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Chapter 2 Notes

by: Amy Turk

Chapter 2 Notes MUS-22121-001

Amy Turk

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About this Document

The basic components of a musical sound.
Music As A World Phenomenon
Dr. Priwan Nanongkham
Class Notes
timbre, Pitch, Rhythm, dynamics, vocal, Instrumental, organology, sach-hornbostel, aerophones, chordophone, idiophone, membranophone, electrophone, flute, reed, trumpet, tune, Octave, Scale, interval, range, Melody, drone, pitches, ornamentation, Text, setting, melismatic, syllabic, beat, tempo, accent, meter, monophony, polyphony, homophony, heterophony, form
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This 5 page Class Notes was uploaded by Amy Turk on Friday May 20, 2016. The Class Notes belongs to MUS-22121-001 at Kent State University taught by Dr. Priwan Nanongkham in Spring 2016. Since its upload, it has received 17 views. For similar materials see Music As A World Phenomenon in Music at Kent State University.


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Date Created: 05/20/16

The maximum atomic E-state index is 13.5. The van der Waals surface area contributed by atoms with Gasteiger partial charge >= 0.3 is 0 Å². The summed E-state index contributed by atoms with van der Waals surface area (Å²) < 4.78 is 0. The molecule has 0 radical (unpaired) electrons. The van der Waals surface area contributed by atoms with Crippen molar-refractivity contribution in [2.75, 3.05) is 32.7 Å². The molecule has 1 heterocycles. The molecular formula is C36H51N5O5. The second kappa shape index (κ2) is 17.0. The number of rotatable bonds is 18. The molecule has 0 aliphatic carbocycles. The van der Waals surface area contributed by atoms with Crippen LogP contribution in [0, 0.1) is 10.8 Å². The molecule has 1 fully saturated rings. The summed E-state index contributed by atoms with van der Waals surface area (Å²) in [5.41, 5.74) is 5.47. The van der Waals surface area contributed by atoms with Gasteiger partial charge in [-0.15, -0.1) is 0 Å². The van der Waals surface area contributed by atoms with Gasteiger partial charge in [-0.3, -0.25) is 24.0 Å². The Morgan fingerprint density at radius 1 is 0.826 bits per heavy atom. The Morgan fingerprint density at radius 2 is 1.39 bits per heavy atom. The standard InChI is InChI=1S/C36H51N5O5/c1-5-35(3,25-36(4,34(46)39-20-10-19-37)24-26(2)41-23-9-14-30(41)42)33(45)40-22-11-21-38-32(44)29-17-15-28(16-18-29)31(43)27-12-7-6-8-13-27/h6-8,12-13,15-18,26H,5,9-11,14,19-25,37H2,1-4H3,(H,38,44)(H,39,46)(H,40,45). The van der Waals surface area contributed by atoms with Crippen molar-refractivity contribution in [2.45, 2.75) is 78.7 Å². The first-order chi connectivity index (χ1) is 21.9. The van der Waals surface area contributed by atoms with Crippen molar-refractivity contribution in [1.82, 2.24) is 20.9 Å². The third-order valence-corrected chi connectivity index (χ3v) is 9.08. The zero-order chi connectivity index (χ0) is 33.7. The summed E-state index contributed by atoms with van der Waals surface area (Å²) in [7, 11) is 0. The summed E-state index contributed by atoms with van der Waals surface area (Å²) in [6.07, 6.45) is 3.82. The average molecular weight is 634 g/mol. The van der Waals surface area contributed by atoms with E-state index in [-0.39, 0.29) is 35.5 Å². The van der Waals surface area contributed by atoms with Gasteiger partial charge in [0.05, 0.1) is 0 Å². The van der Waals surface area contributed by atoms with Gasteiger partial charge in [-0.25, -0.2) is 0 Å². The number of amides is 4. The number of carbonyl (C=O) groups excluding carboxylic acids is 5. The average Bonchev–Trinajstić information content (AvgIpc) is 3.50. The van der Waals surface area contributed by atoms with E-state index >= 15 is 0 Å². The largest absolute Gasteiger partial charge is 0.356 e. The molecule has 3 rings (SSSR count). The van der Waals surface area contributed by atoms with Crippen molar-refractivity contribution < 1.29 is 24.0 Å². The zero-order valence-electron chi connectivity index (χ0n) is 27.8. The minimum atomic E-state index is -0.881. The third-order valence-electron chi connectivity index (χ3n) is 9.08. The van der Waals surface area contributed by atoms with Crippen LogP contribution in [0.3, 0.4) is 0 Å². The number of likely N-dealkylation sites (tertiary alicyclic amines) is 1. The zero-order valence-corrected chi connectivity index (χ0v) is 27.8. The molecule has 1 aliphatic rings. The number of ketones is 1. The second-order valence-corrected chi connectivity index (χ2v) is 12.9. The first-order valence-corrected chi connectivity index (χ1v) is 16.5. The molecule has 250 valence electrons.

WORLD MUSIC CHAPTER 2    ● A musical sound has 4 basic components  ○ timbre = quality of a musical sound that is linked to the object or person  producing the sound  ○ pitch = the tone  ○ rhythm = durations of sounds  ○ dynamics = loudness or softness of a sound    Timbre and Medium  ● timbre = color  ● vocal timbre = man or woman, bluegrass or opera  ● instrumental timbre  ○ closely related to instrument construction  ○ organology = the study of musical instruments  ■ five basic categories  ● strings  ● winds  ● brass  ● percussians  ● keyboards  ● Sach­Hornbostel System = standard classification system for musical instruments  ○ categories  ■ aerophones  ■ chordophones  ■ idiophones  ■ membranophones  ■ electrophones  ○ an instrument is classified according to what part of it vibrates to produce the  sound  ○ each of the primary categories have several subcategories    Aerophones  ● require air to produce sound  ● flutes, reeds, trumpets  ● flutes = columns of air is set in vibration when the air is split on an edge  ● reeds = one or more small pieces of material (cane, bamboo, metal) that vibrate when  air is blown over or through them into a tube  ● trumpets = require the performer to vibrate his lips    Chordophones  ● has one or more strings stretched between two points ­ sound is produced when a string  vibrates  ● lutes, zithers, and harps      Idiophones  ● vibrate to produce sound  ● rattles and bells  ● almost anything can be considered an idiophone = bottles to slamming doors to change  in your pocket  ● 3 categories  ○ plucked  ○ struck  ○ shaken  ● plucked = music box  ● struck = gong, bell  ● shaken = rattle      Membranophones  ● has a vibrating membrane  ● drums  ○ smaller drums usually have a higher, tighter sound      Pitch  ● a tone’s specific frequency level, measured in Hertz  ● definite pitches are necessary to produce melody and harmony  ● indefinite pitches (handclaps or rattles) are most often used in rhythmic capacity  ● the term pitch refers specifically to definite pitches      Tuning System  ● all the pitches common to a musical tradition  ● culturally determined  ○ our ears become accustomed to the tuning system of the music we hear on a  regular basis  ● when we hear an unfamiliar tuning system, some of its pitches may sound out of tune  because we have been culturally conditioned  ● octave = the basis for most tuning systems  ○ produced when the frequency level is either doubled or halved  ● pitches that are an octave apart are considered to be the same pitch even though they  have different frequencies      Scale  ● consists of a set of pitches used in particular performances      Interval  ● the distance between two pitches  ● wide or narrow  ○ a wide interval (ex. A to G) is one with a large difference in frequencies  ● the interval between the bottom and top pitches of an octave is wider than the interval  distance of any two pitches within the octave      Range  ● the span of pitches a given instrument or voice is capable of producing  ● wide or narrow as well as high or low  ● instruments with wide ranges are typically physically larger than those with narrow ones      Melody  ● an organized succession of pitches forming a musical idea  ● rhythm is always a necessary component  ● can be described in terms of its melodic contour ­ its shape  ○ descending melodic contour = when the pitches descend from high to low  ○ typically drawn as a graph representing the direction of the melody  ● drone pitches = a continuous or repeated sound  ○ horizontal lines  ● chords are vertical lines      Ornamentation  ● embellishments or decorations that are applied to a melody  ○ modify the original musical idea  ○ often done when performers improvise on a melody  ■ improvisation = the art of creating music as it is performed  ● can consist of just a few added notes or a long series of tones meant to display a  performer’s skills or make the basic melody more interesting      Text Setting  ● the rhythmic relationship of words to melody  ○ limited to vocal performance  ● syllabic = if each syllable of a text corresponds to one pitch  ● melismatic = if several pitches are sounded to a single syllable of text    ● rhythm = the lengths (or durations) of sounds as patterns in time      Beat and Tempo  ● beat = regular pulsation of sound  ○ ex. your heartbeat ­ pulsates at a relatively fixed rate  ● tempo = the rate, or speed  ○ tempo of your heartbeat increases when you work out  ● musical tempo can be described as relatively fast or slow in relation to a basic beat    Accent or Meter  ● accent = an emphasized beat  ○ used to indicate the underlying rhythmic structure of a musical performance  ■ the structure is based on a system of grouping beats into regular units =  meters  ● meters are either duple or triple  ○ duple = when groups of beats are divided by two  ○ triple = when groups of beats are divided by three  ● the opposite of metered music is free rhythm  ○ has no regular pulse      Rhythmic Density  ● the relative quantity of notes between periodic accents or within a specific unit of time  ● long sustained tones in free rhythm with little melodic activity have a low rhythmic density  in contrast to music with a steady, quick tempo and numerous notes of short duration  ● if the music sounds busy, the rhythmic density is generally high (thick)  ○ the rhythmic density for a relaxed tempo is thin      Phonic Structure  ● relationship between different sounds in a given piece  ● monophony = music with a single melodic line  ○ performers play the same pitches with the same rhythms  ● polyphony = multiple lines of music played simultaneously  ○ 3 types  ■ homophony  ■ independent polyphony  ■ heterophony  ● homophony = multiple lines of music expressing the same idea in the same meter  ○ harmonic = the use of chords ­ combinations of 3 or more tones that are blended  together to produce harmony  ● independent polyphony = two or more lines of music expressing independent musical  ideas  ○ each line is played in relation to the others without a single line dominating  ● heterophony = simultaneous variations of the same line of music  ○ requires more than one performer, each performing the same melody, but  differently ­ in terms of pitch or rhythm or both  ● dynamics = the volume of a musical sound  ○ crescendo and decrescendo    Form  ● the overall pattern or structure of a piece of music as it unfolds in time  ○ gives music a predictable or coherent shape